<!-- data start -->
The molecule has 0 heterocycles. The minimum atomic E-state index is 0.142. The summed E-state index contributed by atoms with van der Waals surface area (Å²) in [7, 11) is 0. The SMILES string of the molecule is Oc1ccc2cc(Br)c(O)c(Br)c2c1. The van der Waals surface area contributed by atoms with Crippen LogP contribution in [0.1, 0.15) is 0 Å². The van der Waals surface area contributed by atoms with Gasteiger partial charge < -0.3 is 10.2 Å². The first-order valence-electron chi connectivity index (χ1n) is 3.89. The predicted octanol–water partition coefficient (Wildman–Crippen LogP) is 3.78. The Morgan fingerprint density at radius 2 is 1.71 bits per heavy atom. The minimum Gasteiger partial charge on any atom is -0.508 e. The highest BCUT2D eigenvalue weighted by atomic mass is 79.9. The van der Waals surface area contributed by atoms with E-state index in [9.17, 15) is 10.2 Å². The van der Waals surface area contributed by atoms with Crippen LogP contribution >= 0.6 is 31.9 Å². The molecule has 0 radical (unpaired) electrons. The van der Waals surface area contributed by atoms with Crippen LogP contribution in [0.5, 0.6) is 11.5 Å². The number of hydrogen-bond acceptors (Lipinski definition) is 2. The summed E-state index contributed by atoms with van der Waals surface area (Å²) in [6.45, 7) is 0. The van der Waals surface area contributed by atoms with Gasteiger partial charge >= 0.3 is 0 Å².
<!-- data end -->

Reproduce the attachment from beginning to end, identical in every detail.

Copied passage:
The molecule has 0 heterocycles. The minimum atomic E-state index is 0.142. The summed E-state index contributed by atoms with van der Waals surface area (Å²) in [7, 11) is 0. The SMILES string of the molecule is Oc1ccc2cc(Br)c(O)c(Br)c2c1. The van der Waals surface area contributed by atoms with Crippen LogP contribution in [0.1, 0.15) is 0 Å². The van der Waals surface area contributed by atoms with Gasteiger partial charge < -0.3 is 10.2 Å². The first-order valence-electron chi connectivity index (χ1n) is 3.89. The predicted octanol–water partition coefficient (Wildman–Crippen LogP) is 3.78. The Morgan fingerprint density at radius 2 is 1.71 bits per heavy atom. The minimum Gasteiger partial charge on any atom is -0.508 e. The highest BCUT2D eigenvalue weighted by atomic mass is 79.9. The van der Waals surface area contributed by atoms with E-state index in [9.17, 15) is 10.2 Å². The van der Waals surface area contributed by atoms with Crippen LogP contribution >= 0.6 is 31.9 Å². The molecule has 0 radical (unpaired) electrons. The van der Waals surface area contributed by atoms with Crippen LogP contribution in [0.5, 0.6) is 11.5 Å². The number of hydrogen-bond acceptors (Lipinski definition) is 2. The summed E-state index contributed by atoms with van der Waals surface area (Å²) in [6.45, 7) is 0. The van der Waals surface area contributed by atoms with Gasteiger partial charge >= 0.3 is 0 Å².